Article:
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Texas Mock-Orange
Philadelphus texensis


Like canyon mock-orange, Texas mock-orange makes its home in a very limited area of limestone rocks and boulders on the Edwards Plateau where it is endemic. It is a diffusely branched shrub with peeling bark and bearing small ovate, somewhat fuzzy, dark green and glossy leaves having three prominent longitudinal veins. Its solitary or sometimes clustered white flowers are more prolific than those of P. ernestii. It has been observed that Texas mock-orange adapts to the heavier soils in the Dallas area, and initially requires quite a bit of water to establish in a garden. It tolerates and responds well to shearing , and is a desireable border plant. It is browsed by deer. P. texensis has been designated TOES V, which means that it is on the Texas Organization of Endangered Species Watch list as a species without legal protection, and has either low populatiion numbers or a restricted range in Texas. That is, it is neither declining nor having its range restricted, but rather needs some attention to make sure that it does not become threatened or endangered.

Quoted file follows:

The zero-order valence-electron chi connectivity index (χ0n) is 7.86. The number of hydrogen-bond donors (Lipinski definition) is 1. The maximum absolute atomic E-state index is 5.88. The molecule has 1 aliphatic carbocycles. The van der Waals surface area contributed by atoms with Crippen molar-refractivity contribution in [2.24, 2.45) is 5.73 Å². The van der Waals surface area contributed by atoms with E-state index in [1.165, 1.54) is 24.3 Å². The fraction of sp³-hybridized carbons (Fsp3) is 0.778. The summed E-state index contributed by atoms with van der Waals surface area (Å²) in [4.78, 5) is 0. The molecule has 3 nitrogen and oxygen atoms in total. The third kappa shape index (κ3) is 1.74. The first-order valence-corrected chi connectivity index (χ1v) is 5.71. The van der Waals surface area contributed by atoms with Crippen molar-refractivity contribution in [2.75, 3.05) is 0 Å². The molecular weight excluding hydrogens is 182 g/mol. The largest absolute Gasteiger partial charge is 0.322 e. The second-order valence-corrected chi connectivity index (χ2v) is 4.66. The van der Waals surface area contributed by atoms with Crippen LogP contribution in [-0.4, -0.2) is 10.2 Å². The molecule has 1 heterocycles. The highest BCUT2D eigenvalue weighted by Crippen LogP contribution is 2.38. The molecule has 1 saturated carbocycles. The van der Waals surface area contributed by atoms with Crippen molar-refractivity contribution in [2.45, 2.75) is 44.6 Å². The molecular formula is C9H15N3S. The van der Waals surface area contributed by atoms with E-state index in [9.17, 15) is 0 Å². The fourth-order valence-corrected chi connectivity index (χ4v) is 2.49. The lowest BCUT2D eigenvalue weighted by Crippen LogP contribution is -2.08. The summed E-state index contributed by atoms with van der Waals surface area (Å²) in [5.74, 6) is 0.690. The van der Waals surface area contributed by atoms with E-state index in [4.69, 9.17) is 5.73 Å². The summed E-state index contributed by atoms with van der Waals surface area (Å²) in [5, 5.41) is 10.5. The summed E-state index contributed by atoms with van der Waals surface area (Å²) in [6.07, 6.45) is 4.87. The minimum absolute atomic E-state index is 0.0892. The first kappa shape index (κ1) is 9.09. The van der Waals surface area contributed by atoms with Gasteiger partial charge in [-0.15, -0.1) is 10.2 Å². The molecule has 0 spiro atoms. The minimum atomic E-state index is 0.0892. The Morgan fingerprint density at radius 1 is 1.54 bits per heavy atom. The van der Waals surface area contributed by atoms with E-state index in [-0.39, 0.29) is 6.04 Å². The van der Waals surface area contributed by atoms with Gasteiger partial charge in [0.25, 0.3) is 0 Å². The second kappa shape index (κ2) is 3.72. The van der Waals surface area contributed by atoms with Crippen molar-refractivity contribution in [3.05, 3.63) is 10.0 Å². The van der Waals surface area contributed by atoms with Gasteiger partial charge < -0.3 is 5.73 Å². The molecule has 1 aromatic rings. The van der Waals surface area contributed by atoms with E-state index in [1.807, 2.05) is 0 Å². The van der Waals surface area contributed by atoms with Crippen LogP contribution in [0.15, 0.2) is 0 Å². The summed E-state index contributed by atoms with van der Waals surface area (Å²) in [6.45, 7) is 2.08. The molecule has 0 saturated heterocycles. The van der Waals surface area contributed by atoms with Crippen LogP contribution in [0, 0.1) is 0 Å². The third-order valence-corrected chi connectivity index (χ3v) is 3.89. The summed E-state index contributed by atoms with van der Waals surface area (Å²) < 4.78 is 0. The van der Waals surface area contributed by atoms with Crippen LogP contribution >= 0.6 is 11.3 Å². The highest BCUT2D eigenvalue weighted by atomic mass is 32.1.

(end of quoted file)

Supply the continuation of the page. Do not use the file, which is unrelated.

Plant Habit or Use: small shrub

Exposure: partial sun

Flower Color: white

Blooming Period: spring

Fruit Characteristics: capsule

Height: 4 feet

Width: 4 feet

Plant Character: deciduous

Heat Tolerance: high

Water Requirements:

Soil Requirements: alkaline

USDA Hardiness Zone: 8

Additional Comments:

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